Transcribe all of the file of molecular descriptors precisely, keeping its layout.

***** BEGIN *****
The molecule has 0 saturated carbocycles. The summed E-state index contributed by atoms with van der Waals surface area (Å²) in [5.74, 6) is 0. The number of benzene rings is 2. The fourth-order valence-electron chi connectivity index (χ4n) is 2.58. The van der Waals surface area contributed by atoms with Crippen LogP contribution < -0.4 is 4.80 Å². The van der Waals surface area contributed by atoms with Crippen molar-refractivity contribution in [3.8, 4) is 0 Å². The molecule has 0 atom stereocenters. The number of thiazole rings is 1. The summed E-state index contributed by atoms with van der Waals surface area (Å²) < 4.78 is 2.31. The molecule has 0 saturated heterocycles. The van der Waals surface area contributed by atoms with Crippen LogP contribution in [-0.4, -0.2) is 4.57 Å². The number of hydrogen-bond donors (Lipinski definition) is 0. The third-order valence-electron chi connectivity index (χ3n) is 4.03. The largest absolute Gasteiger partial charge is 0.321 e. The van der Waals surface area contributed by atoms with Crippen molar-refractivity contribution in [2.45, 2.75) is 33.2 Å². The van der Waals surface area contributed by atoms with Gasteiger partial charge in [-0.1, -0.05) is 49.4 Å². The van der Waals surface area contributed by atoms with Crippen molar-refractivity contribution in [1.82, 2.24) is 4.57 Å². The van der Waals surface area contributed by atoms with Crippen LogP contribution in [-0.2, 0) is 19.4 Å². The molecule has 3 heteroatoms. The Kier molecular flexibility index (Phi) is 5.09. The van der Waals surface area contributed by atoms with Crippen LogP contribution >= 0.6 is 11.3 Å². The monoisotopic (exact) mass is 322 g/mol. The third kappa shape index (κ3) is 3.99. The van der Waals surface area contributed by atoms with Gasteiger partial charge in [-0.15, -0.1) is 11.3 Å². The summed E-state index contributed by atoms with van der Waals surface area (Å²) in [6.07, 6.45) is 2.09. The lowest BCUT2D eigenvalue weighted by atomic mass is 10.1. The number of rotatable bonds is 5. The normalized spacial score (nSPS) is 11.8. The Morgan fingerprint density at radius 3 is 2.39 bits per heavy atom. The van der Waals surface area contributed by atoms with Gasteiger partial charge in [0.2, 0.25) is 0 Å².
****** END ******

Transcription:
The molecule has 0 saturated carbocycles. The summed E-state index contributed by atoms with van der Waals surface area (Å²) in [5.74, 6) is 0. The number of benzene rings is 2. The fourth-order valence-electron chi connectivity index (χ4n) is 2.58. The van der Waals surface area contributed by atoms with Crippen LogP contribution < -0.4 is 4.80 Å². The van der Waals surface area contributed by atoms with Crippen molar-refractivity contribution in [3.8, 4) is 0 Å². The molecule has 0 atom stereocenters. The number of thiazole rings is 1. The summed E-state index contributed by atoms with van der Waals surface area (Å²) < 4.78 is 2.31. The molecule has 0 saturated heterocycles. The van der Waals surface area contributed by atoms with Crippen LogP contribution in [-0.4, -0.2) is 4.57 Å². The number of hydrogen-bond donors (Lipinski definition) is 0. The third-order valence-electron chi connectivity index (χ3n) is 4.03. The largest absolute Gasteiger partial charge is 0.321 e. The van der Waals surface area contributed by atoms with Crippen molar-refractivity contribution in [2.45, 2.75) is 33.2 Å². The van der Waals surface area contributed by atoms with Gasteiger partial charge in [-0.1, -0.05) is 49.4 Å². The van der Waals surface area contributed by atoms with Crippen molar-refractivity contribution in [1.82, 2.24) is 4.57 Å². The van der Waals surface area contributed by atoms with Crippen LogP contribution in [-0.2, 0) is 19.4 Å². The molecule has 3 heteroatoms. The Kier molecular flexibility index (Phi) is 5.09. The van der Waals surface area contributed by atoms with Crippen LogP contribution >= 0.6 is 11.3 Å². The monoisotopic (exact) mass is 322 g/mol. The third kappa shape index (κ3) is 3.99. The van der Waals surface area contributed by atoms with Gasteiger partial charge in [-0.15, -0.1) is 11.3 Å². The summed E-state index contributed by atoms with van der Waals surface area (Å²) in [6.07, 6.45) is 2.09. The lowest BCUT2D eigenvalue weighted by atomic mass is 10.1. The number of rotatable bonds is 5. The normalized spacial score (nSPS) is 11.8. The Morgan fingerprint density at radius 3 is 2.39 bits per heavy atom. The van der Waals surface area contributed by atoms with Gasteiger partial charge in [0.2, 0.25) is 0 Å².